Snider's wrist okay, but streak's toast
By Bill Lankhof, QMI Agency
|Toronto Blue Jays outfielder Travis Snider throws during practice at their spring training facility in Dunedin, Florida on March 1, 2012. (REUTERS/Mike Cassese)
The good news for Travis Snider is that an MRI on his wrist has come back negative — no serious damage.
The unfortunate news is that he’s still going to miss about a week. Snider jammed his wrist diving for a ball in the third inning of a triple-A game Thursday night.
The injury comes at a time when Snider was making a concerted bid to get back to the majors. He was off to a torrid start with the Las Vegas 51s after losing the outfield job in Toronto to Eric Thames.
Snider, 24, was on an 18-game hit streak, going 0 for 1 in Thursday’s game before injuring his wrist and leaving the game immediately.
Snider ranked in the Pacific Coast League’s top five in batting average, on-base and slugging percentage, OPS, doubles and total bases, while leading the league with 23 RBIs.
Despite Snider’s strong start, manager John Farrell reiterated that he’s happy with the Jays’ outfield as it is currently constituted. “(Snider’s) a talented guy, we like him a lot,” Farrell said. “He’s going to have a very good Major League career.”
Snider has appeared in 232 games since making his Major League debut in 2008, but has never played more than 82 games in a season.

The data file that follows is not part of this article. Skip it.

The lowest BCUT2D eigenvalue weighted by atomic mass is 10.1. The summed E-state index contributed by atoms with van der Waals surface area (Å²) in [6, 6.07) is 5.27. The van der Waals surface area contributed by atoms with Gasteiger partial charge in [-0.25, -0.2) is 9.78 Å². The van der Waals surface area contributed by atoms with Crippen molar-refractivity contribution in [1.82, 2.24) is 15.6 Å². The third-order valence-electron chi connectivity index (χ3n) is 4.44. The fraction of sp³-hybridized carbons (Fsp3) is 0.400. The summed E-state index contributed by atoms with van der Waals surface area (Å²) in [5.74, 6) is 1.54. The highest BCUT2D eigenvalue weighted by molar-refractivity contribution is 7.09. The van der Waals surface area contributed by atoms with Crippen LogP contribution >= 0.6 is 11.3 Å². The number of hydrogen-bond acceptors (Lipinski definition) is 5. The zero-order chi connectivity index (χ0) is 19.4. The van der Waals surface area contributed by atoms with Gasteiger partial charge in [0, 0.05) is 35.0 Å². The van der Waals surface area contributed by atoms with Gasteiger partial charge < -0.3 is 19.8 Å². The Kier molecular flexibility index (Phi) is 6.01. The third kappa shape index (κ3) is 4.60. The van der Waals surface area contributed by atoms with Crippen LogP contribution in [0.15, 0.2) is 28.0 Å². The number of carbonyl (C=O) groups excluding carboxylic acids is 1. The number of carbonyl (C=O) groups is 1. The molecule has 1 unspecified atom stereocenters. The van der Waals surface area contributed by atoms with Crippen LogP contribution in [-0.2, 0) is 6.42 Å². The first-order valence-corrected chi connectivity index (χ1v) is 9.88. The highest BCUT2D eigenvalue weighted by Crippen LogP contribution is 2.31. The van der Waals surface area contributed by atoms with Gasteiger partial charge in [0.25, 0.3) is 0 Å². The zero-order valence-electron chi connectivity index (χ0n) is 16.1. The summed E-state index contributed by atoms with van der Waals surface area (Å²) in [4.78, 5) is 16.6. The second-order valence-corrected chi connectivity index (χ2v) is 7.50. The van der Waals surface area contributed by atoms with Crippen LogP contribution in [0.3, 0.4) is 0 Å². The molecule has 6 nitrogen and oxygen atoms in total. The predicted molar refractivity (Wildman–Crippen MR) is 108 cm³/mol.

NUTS TO YOU
Baseball is peanuts, crackerjacks and a beer. Unless someone has a nut allergy. Then it adds up to trouble; potentially even a trip to hospital.
So the Jays are going to hold the nuts.
There will be a “peanut-controlled” zone for three games at Rogers Centre: May 28 against the Orioles, July 24 against the Athletics and Aug. 10 against the Yankees. On those dates, peanuts and other nuts will not be allowed in a section of the 200 level outfield seats in right field.
SPEAKING OF PEANUTS
Adam Lind pulled a single through the gap into right field, leading off the second Saturday. No big deal — except that he came into the game on a four for 27 streak (.148). That makes any hit, a big hit.
Not sure whether the Seattle Marriners have been good and lucky — or plain lucky lately. Sunday’s starter Jason Vargas allowed six hits, a walk and four runs in his last start and still got a win. As well, since being victims of a perfect game by Chicago’s Phil Humber, Seattle came into Saturday’s game on a five-game win streak in which they’ve batted .293 with 34 runs, seven homers and 32 RBIs.